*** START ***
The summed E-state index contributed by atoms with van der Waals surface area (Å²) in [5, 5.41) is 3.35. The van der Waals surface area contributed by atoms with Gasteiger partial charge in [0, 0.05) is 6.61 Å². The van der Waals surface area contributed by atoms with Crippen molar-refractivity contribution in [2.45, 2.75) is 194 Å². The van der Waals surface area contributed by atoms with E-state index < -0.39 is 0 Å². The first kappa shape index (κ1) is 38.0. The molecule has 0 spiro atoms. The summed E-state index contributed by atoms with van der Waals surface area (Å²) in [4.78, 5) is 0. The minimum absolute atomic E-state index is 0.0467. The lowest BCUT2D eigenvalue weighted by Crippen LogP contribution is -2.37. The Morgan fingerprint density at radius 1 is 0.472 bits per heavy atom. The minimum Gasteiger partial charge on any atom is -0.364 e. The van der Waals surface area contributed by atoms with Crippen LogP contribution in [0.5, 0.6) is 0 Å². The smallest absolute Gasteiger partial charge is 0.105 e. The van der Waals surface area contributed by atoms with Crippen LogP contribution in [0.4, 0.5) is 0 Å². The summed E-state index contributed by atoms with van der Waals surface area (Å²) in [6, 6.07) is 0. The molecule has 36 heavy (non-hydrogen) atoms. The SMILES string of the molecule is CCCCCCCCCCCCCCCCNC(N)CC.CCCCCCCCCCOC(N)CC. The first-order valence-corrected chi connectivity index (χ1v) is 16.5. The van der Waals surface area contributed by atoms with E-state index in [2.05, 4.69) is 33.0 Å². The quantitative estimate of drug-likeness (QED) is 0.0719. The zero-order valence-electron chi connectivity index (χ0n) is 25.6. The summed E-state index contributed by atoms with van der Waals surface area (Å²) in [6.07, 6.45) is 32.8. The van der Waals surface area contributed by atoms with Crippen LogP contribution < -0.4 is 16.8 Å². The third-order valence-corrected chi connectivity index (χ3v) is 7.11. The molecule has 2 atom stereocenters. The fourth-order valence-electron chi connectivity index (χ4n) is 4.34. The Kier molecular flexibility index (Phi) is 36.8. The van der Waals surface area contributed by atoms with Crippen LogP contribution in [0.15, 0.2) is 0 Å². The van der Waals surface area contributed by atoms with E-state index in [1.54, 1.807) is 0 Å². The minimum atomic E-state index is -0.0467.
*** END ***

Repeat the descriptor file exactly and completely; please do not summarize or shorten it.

The summed E-state index contributed by atoms with van der Waals surface area (Å²) in [5, 5.41) is 3.35. The van der Waals surface area contributed by atoms with Gasteiger partial charge in [0, 0.05) is 6.61 Å². The van der Waals surface area contributed by atoms with Crippen molar-refractivity contribution in [2.45, 2.75) is 194 Å². The van der Waals surface area contributed by atoms with E-state index < -0.39 is 0 Å². The first kappa shape index (κ1) is 38.0. The molecule has 0 spiro atoms. The summed E-state index contributed by atoms with van der Waals surface area (Å²) in [4.78, 5) is 0. The minimum absolute atomic E-state index is 0.0467. The lowest BCUT2D eigenvalue weighted by Crippen LogP contribution is -2.37. The Morgan fingerprint density at radius 1 is 0.472 bits per heavy atom. The minimum Gasteiger partial charge on any atom is -0.364 e. The van der Waals surface area contributed by atoms with Crippen LogP contribution in [0.5, 0.6) is 0 Å². The smallest absolute Gasteiger partial charge is 0.105 e. The van der Waals surface area contributed by atoms with Crippen LogP contribution in [0.4, 0.5) is 0 Å². The summed E-state index contributed by atoms with van der Waals surface area (Å²) in [6, 6.07) is 0. The molecule has 36 heavy (non-hydrogen) atoms. The SMILES string of the molecule is CCCCCCCCCCCCCCCCNC(N)CC.CCCCCCCCCCOC(N)CC. The first-order valence-corrected chi connectivity index (χ1v) is 16.5. The van der Waals surface area contributed by atoms with E-state index in [2.05, 4.69) is 33.0 Å². The quantitative estimate of drug-likeness (QED) is 0.0719. The zero-order valence-electron chi connectivity index (χ0n) is 25.6. The summed E-state index contributed by atoms with van der Waals surface area (Å²) in [6.07, 6.45) is 32.8. The van der Waals surface area contributed by atoms with Crippen LogP contribution < -0.4 is 16.8 Å². The third-order valence-corrected chi connectivity index (χ3v) is 7.11. The molecule has 2 atom stereocenters. The fourth-order valence-electron chi connectivity index (χ4n) is 4.34. The Kier molecular flexibility index (Phi) is 36.8. The van der Waals surface area contributed by atoms with Crippen LogP contribution in [0.15, 0.2) is 0 Å². The van der Waals surface area contributed by atoms with E-state index in [1.54, 1.807) is 0 Å². The minimum atomic E-state index is -0.0467.